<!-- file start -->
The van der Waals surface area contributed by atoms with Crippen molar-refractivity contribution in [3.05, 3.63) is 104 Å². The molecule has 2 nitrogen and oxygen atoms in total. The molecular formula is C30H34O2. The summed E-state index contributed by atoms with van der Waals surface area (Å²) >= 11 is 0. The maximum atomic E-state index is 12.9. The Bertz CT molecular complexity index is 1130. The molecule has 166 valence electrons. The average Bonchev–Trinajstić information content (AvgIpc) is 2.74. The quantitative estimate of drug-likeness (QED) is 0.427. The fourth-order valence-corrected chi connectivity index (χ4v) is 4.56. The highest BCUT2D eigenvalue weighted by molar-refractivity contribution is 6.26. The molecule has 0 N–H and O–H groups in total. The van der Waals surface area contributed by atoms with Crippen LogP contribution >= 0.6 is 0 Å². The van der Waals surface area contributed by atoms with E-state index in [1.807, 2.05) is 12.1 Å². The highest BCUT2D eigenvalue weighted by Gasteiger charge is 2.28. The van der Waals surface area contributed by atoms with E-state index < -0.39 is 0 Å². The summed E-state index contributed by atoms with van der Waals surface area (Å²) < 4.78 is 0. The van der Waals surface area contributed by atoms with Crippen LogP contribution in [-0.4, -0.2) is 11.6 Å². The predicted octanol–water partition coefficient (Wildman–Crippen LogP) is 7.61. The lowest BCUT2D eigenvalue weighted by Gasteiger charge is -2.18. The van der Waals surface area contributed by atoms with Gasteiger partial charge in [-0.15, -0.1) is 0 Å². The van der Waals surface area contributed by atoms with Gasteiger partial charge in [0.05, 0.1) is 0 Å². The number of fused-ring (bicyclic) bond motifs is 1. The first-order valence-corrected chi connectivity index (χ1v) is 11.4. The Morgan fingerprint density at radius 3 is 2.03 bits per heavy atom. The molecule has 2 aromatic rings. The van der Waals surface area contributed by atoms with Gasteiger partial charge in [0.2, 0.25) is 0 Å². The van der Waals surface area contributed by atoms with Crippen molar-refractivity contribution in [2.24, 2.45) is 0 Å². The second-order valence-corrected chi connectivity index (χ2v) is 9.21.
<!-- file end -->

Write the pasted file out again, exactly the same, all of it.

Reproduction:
The van der Waals surface area contributed by atoms with Crippen molar-refractivity contribution in [3.05, 3.63) is 104 Å². The molecule has 2 nitrogen and oxygen atoms in total. The molecular formula is C30H34O2. The summed E-state index contributed by atoms with van der Waals surface area (Å²) >= 11 is 0. The maximum atomic E-state index is 12.9. The Bertz CT molecular complexity index is 1130. The molecule has 166 valence electrons. The average Bonchev–Trinajstić information content (AvgIpc) is 2.74. The quantitative estimate of drug-likeness (QED) is 0.427. The fourth-order valence-corrected chi connectivity index (χ4v) is 4.56. The highest BCUT2D eigenvalue weighted by molar-refractivity contribution is 6.26. The molecule has 0 N–H and O–H groups in total. The van der Waals surface area contributed by atoms with Crippen LogP contribution >= 0.6 is 0 Å². The van der Waals surface area contributed by atoms with E-state index in [1.807, 2.05) is 12.1 Å². The highest BCUT2D eigenvalue weighted by Gasteiger charge is 2.28. The van der Waals surface area contributed by atoms with E-state index < -0.39 is 0 Å². The summed E-state index contributed by atoms with van der Waals surface area (Å²) < 4.78 is 0. The van der Waals surface area contributed by atoms with Crippen LogP contribution in [-0.4, -0.2) is 11.6 Å². The predicted octanol–water partition coefficient (Wildman–Crippen LogP) is 7.61. The lowest BCUT2D eigenvalue weighted by Gasteiger charge is -2.18. The van der Waals surface area contributed by atoms with Gasteiger partial charge in [-0.15, -0.1) is 0 Å². The van der Waals surface area contributed by atoms with Gasteiger partial charge in [0.05, 0.1) is 0 Å². The number of fused-ring (bicyclic) bond motifs is 1. The first-order valence-corrected chi connectivity index (χ1v) is 11.4. The Morgan fingerprint density at radius 3 is 2.03 bits per heavy atom. The molecule has 2 aromatic rings. The van der Waals surface area contributed by atoms with Gasteiger partial charge in [0.2, 0.25) is 0 Å². The van der Waals surface area contributed by atoms with Crippen molar-refractivity contribution in [2.24, 2.45) is 0 Å². The second-order valence-corrected chi connectivity index (χ2v) is 9.21.